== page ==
The 10% Rule is a rule of thumb that you can follow when increasing your activity level. The rule is to increase the duration or intensity of any activity by no more than 10% at a time. This rule is applicable to all activities, including exercise, work, and fun activities.
To begin, you need to determine what your baseline level of the activity is. This means, what you are currently capable of doing without causing a spike in your pain level. Starting at your baseline, you should then increase your level of the activity by no more than 10% at a time.
For example, let's say you will be starting a gradual return-to-work trial for your job as a nurse. Your job might involve walking around the unit, lifting patients, and writing in patient files. To follow the 10% rule, you need to determine how long or how much of each of these activities you can presently do without causing yourself a significant increase in pain. Perhaps you can currently walk for 15 minutes and can sit for 25 minutes without making your pain worse. You should then be sure that during your first week you walk no more then 15 minutes and sit no more then 25 minutes at a time, intermixing these activities with each other and with other activities as well. The following week, you should increase your walking and sitting by a maximum 10%: 16.5 minutes and 27.5 minutes respectively.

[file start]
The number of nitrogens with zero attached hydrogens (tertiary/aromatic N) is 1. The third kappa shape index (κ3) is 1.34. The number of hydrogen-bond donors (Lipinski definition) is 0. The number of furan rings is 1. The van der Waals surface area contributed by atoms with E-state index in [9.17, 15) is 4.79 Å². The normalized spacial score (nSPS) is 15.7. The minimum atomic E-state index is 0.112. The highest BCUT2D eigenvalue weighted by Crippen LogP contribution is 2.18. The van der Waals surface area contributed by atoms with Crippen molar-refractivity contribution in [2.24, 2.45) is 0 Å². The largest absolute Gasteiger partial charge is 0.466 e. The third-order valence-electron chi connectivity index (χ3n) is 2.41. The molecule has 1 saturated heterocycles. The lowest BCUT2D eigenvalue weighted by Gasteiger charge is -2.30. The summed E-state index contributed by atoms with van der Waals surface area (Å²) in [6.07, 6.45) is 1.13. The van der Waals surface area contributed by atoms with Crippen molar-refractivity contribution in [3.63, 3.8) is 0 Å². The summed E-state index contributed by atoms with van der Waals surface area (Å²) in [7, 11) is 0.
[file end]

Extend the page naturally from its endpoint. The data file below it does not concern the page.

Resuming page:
This might seem like a very small increase. But remember that this is the safest way to gradually increase your endurance and strength. This will keep you on a steady track towards improvement. Steady progress is much better than getting stuck in the trap of overdoing it on one day and being unable to do anything the next day.
If you have a tendency to overdo things, try setting an egg timer or your watch timer as a reminder to stop or switch activities. You might also want to keep a log or diary to track your progress.